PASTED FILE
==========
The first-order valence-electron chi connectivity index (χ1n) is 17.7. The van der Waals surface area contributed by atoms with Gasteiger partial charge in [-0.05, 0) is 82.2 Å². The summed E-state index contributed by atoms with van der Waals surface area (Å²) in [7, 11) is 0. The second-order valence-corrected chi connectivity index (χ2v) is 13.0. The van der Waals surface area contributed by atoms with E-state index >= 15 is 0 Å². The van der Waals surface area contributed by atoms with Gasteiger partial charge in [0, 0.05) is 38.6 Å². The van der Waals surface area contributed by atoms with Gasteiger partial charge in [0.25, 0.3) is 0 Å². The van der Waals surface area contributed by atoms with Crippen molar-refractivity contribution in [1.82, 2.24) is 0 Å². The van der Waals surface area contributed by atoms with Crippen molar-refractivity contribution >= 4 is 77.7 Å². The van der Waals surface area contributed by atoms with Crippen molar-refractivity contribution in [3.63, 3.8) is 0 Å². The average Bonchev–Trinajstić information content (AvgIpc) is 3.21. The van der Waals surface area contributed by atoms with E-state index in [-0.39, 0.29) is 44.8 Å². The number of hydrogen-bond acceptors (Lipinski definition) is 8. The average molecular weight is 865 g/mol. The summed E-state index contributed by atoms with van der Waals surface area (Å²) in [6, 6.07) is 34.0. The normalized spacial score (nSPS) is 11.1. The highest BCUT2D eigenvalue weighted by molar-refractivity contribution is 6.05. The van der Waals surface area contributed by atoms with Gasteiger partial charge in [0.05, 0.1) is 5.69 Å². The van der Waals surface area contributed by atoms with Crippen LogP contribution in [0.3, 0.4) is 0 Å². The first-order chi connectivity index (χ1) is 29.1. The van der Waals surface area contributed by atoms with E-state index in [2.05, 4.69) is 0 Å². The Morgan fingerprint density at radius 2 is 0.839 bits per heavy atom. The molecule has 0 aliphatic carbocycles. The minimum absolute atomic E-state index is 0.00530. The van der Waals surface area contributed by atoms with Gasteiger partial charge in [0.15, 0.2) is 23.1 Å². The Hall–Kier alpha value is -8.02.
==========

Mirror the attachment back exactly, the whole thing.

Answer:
The first-order valence-electron chi connectivity index (χ1n) is 17.7. The van der Waals surface area contributed by atoms with Gasteiger partial charge in [-0.05, 0) is 82.2 Å². The summed E-state index contributed by atoms with van der Waals surface area (Å²) in [7, 11) is 0. The second-order valence-corrected chi connectivity index (χ2v) is 13.0. The van der Waals surface area contributed by atoms with E-state index >= 15 is 0 Å². The van der Waals surface area contributed by atoms with Gasteiger partial charge in [0, 0.05) is 38.6 Å². The van der Waals surface area contributed by atoms with Gasteiger partial charge in [0.25, 0.3) is 0 Å². The van der Waals surface area contributed by atoms with Crippen molar-refractivity contribution in [1.82, 2.24) is 0 Å². The van der Waals surface area contributed by atoms with Crippen molar-refractivity contribution >= 4 is 77.7 Å². The van der Waals surface area contributed by atoms with Crippen molar-refractivity contribution in [3.63, 3.8) is 0 Å². The average Bonchev–Trinajstić information content (AvgIpc) is 3.21. The van der Waals surface area contributed by atoms with E-state index in [-0.39, 0.29) is 44.8 Å². The number of hydrogen-bond acceptors (Lipinski definition) is 8. The average molecular weight is 865 g/mol. The summed E-state index contributed by atoms with van der Waals surface area (Å²) in [6, 6.07) is 34.0. The normalized spacial score (nSPS) is 11.1. The highest BCUT2D eigenvalue weighted by molar-refractivity contribution is 6.05. The van der Waals surface area contributed by atoms with Gasteiger partial charge in [0.05, 0.1) is 5.69 Å². The van der Waals surface area contributed by atoms with Crippen LogP contribution in [0.3, 0.4) is 0 Å². The first-order chi connectivity index (χ1) is 29.1. The van der Waals surface area contributed by atoms with E-state index in [2.05, 4.69) is 0 Å². The Morgan fingerprint density at radius 2 is 0.839 bits per heavy atom. The molecule has 0 aliphatic carbocycles. The minimum absolute atomic E-state index is 0.00530. The van der Waals surface area contributed by atoms with Gasteiger partial charge in [0.15, 0.2) is 23.1 Å². The Hall–Kier alpha value is -8.02.